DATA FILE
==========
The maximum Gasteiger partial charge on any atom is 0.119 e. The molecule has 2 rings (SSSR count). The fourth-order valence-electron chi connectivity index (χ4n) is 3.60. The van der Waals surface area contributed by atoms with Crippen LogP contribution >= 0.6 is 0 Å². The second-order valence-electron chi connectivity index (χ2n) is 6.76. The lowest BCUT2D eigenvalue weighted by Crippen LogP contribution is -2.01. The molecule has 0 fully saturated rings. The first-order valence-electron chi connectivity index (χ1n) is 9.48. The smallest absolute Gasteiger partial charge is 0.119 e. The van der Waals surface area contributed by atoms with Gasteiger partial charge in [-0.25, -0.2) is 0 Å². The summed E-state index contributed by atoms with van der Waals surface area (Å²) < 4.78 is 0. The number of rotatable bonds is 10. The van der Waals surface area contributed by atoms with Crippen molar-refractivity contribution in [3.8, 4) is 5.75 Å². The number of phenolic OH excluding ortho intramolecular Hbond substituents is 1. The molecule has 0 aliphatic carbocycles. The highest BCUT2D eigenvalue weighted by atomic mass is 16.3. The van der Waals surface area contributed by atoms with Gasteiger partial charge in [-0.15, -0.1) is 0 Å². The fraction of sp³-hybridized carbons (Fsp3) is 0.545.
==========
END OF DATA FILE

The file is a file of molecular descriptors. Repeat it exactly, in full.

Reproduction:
The maximum Gasteiger partial charge on any atom is 0.119 e. The molecule has 2 rings (SSSR count). The fourth-order valence-electron chi connectivity index (χ4n) is 3.60. The van der Waals surface area contributed by atoms with Crippen LogP contribution >= 0.6 is 0 Å². The second-order valence-electron chi connectivity index (χ2n) is 6.76. The lowest BCUT2D eigenvalue weighted by Crippen LogP contribution is -2.01. The molecule has 0 fully saturated rings. The first-order valence-electron chi connectivity index (χ1n) is 9.48. The smallest absolute Gasteiger partial charge is 0.119 e. The van der Waals surface area contributed by atoms with Gasteiger partial charge in [-0.25, -0.2) is 0 Å². The summed E-state index contributed by atoms with van der Waals surface area (Å²) < 4.78 is 0. The number of rotatable bonds is 10. The van der Waals surface area contributed by atoms with Crippen molar-refractivity contribution in [3.8, 4) is 5.75 Å². The number of phenolic OH excluding ortho intramolecular Hbond substituents is 1. The molecule has 0 aliphatic carbocycles. The highest BCUT2D eigenvalue weighted by atomic mass is 16.3. The van der Waals surface area contributed by atoms with Gasteiger partial charge in [-0.15, -0.1) is 0 Å². The fraction of sp³-hybridized carbons (Fsp3) is 0.545.